LDAP is a great protocol. It allows multiple clients to obtain data about virtually anything that you can think of. The LDAPAddressBook project is a project to determine a LDAP Schema that works in the following clients:
- Mozilla Thunderbird
- Windows Address Book
- OS X Address Book
- Squirrel Mail
In fact any client that supports LDAP.
By determining this schema, ClearChain can finally have a ‘go anywhere’ addressbook.
The idea is that everything is stored in a database. Databases are great for storing and manipulating information. Currently we use a MySQL database. Data is extracted from the database in xml format. This is actually ridiculously easy. MySQL (on the command line at least) supports output formats of xml. On the command line when connecting to the database you just throw in a –xml flag, for example:
mysql --xml -u frank -p
Then when you get any text back from any queries you run the results will be wrapped in xml. Even commands such as:
mysql> show databases;
will return results marked up with xml, for example:
<?xml version="1.0"?> <resultset statement="show databases;"> <row> <field name="Database">information_schema</field> </row> <row> <field name="Database">addressbook</field> </row> <row> <field name="Database">budget</field> </row> <row> <field name="Database">dinner</field> </row> <row> <field name="Database">mysql</field> </row> <row> <field name="Database">wiki_thesis</field> </row> </resultset>
This is awesome because it means that we can easily convert the xml into any format that we want in particular an LDAP schema that Thunderbird understands, an LDAP schema that Outlook understands, but also just as easily HTML, XHTML, plain text… you name it the xml can be converted to it simply with an xml transformation.
In the case of an LDAP server once the XML has been converted to the appropriate format existing LDAP data is blown away and then replaced by the new schema.
NOTE: Through php the mysql calls do not support fetch results in xml format, except via an extension. For this reason I wrote a simple method that wraps the mysql like xml around the data set returned via the usual query call.
The second stage of this project is to provide the various email clients and addressbooks with the ability to add and modify contacts in the database. This is more of a pipe dream at the moment, but should be relatively straight forward with an email client such as Thunderbird.
This section details the various fields used by different applications for the address book. I’ve tried to map the fields to the official ldap schemas that exist. A full list that are supported by thunderbird is available at: http://www.mozilla.org/projects/thunderbird/specs/ldap.html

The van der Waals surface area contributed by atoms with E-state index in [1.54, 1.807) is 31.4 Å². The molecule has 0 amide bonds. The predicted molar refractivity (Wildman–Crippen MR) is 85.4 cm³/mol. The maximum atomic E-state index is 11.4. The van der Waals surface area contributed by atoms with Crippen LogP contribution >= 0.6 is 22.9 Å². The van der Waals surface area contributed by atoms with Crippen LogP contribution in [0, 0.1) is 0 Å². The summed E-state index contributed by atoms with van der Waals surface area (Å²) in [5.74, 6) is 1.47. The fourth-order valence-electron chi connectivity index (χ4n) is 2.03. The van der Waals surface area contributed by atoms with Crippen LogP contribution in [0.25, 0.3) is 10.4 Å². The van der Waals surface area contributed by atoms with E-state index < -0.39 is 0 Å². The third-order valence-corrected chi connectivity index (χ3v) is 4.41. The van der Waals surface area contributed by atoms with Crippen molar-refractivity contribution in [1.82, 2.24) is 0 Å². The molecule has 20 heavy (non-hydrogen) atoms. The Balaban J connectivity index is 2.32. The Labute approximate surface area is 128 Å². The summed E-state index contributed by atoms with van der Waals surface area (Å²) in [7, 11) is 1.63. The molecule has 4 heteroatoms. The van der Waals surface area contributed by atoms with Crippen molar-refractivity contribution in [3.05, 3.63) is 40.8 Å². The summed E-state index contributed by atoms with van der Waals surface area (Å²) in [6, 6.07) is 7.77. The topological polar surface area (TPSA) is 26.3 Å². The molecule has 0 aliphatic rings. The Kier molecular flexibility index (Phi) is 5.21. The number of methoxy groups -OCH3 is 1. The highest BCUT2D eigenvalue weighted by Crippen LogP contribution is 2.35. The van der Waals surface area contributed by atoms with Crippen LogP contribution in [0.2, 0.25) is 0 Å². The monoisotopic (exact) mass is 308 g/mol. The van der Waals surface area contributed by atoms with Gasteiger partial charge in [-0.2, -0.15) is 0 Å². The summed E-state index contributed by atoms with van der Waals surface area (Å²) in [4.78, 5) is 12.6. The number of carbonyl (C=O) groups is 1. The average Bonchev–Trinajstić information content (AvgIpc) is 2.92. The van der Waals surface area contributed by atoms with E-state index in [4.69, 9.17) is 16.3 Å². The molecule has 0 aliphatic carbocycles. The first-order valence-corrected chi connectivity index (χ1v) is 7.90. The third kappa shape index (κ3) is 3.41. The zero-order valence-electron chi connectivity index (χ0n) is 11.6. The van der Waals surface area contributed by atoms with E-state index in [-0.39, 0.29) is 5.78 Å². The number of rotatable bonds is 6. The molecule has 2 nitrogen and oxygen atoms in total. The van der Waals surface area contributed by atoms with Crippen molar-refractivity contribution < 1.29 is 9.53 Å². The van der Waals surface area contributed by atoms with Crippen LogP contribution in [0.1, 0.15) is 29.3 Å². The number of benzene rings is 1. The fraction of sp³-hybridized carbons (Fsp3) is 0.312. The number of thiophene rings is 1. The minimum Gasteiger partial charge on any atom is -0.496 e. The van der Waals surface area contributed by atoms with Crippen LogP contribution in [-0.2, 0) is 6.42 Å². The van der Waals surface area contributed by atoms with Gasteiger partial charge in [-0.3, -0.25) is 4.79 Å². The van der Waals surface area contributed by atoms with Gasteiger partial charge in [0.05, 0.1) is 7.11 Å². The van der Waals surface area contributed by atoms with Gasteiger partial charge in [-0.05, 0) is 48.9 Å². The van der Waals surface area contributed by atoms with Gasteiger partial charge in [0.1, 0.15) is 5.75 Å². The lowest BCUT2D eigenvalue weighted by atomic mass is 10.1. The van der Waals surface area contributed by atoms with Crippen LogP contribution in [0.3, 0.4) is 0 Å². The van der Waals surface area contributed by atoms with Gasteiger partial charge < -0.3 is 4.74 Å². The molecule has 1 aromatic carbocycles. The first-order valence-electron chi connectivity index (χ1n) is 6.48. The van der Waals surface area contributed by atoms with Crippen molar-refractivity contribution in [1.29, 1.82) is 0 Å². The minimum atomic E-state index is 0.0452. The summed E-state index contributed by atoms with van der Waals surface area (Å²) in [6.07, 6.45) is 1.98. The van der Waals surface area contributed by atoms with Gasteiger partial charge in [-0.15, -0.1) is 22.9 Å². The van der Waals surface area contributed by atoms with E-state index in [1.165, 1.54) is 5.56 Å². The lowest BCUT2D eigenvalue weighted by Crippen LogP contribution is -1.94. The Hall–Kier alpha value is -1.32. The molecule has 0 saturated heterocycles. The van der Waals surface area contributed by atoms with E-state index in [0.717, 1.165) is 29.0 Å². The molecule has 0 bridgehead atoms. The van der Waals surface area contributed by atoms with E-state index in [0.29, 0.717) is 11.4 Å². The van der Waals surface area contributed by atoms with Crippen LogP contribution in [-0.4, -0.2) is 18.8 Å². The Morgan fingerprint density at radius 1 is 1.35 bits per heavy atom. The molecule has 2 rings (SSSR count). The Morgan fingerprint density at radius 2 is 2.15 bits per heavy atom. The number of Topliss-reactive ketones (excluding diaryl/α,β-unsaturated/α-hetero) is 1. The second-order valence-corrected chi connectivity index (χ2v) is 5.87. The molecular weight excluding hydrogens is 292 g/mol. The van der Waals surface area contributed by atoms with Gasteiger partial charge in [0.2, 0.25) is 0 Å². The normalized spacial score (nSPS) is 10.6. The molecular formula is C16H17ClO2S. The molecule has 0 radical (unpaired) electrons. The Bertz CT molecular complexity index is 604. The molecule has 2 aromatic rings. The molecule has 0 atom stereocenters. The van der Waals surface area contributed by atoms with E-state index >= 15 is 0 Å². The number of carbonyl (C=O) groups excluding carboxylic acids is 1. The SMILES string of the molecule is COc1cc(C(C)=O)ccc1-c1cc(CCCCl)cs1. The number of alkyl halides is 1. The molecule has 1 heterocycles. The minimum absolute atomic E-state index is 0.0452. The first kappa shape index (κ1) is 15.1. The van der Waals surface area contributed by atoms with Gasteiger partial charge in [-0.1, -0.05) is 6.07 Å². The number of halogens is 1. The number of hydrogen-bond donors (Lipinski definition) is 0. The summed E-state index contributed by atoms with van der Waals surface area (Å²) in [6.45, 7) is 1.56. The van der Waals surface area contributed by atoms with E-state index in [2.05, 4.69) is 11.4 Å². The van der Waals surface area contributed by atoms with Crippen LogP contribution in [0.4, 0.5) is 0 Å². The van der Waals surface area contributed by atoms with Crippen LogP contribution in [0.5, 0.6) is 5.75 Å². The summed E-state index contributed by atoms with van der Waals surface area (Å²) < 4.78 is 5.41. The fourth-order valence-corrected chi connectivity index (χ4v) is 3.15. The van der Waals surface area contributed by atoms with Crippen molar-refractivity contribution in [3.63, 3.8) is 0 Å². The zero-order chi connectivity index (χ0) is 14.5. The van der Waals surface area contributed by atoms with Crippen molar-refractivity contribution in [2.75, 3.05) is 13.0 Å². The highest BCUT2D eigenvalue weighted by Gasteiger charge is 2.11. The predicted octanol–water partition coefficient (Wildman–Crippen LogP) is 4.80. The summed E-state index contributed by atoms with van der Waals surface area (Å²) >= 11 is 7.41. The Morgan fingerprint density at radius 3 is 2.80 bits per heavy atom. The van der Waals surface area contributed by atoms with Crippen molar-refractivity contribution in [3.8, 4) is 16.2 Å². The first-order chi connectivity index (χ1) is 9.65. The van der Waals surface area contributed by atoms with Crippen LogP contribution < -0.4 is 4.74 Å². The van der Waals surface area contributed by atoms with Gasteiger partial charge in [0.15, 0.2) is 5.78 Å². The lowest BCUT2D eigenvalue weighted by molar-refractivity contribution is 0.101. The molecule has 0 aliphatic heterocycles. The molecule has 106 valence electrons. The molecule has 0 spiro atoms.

There is however a lot of undocumented mozilla/thunderbird specific attributes. http://www.pro-linux.de/t_office/mozilla_op20.schema
Documents a complete mozilla schema but is yet to be tested
|LDAP Schema||Field||Thunderbird||Outlook Express|
|mozillaAbPersonObsolete||mozillaUseHtmlMail||Prefers to receive message formated as|
|-||Address (Ln1 HM)|
|mozillaAbPersonObsolete||mozillaHomePostalAddress2||Address (Ln2 HM)|
|220.127.116.11||postOfficeBox||Address (Ln1 Wk)|
|mozillaAbPersonObsolete||mozillaPostalAddress2||Address (Ln2 Wk)|
|mozillaAbPersonObsolete||mozillaWorkUrl||Web Page (Wk)|
In order to use create a schema for openldap that works for at least Thunderbird, download the schema linked above then make sure you have the following lines in your slapd.conf
include /usr/local/etc/openldap/schema/core.schema # Add additional schema include /usr/local/etc/openldap/schema/cosine.schema include /usr/local/etc/openldap/schema/inetorgperson.schema include /usr/local/etc/openldap/schema/mozilla_op20.schema
Aaron Stafford has written a substantial amount of code for this project, including:
- HTML front end which communicates with the the database over PHP
- XSL transformation that converts XML extracted from the database into the openldap ready text
Access to the code is currently restricted, but hopefully this will become a public upon request. If you are interested in seeing this project become public please drop us a line.
git clone firstname.lastname@example.org:/export/git/projects/ldapab
On the mac you have to specify where you want it checked out to so use:
git clone email@example.com:/export/git/projects/ldapab ldapab
If you are on a mac. It might be the case that you need to do this on any platform. I haven’t tested it anywhere else though.
http://www.plaxo.com/ – Plaxo is an interesting application. It lets you sync a whole bunch of different address books and calendar information from different application and online accounts. I have not used this but it appears to be a near perfect solution if you are prepared to hand over your usernames and passwords to another company. ldapab is designed to be managed by the person looking after their own contacts, not having someone else manage it for you.
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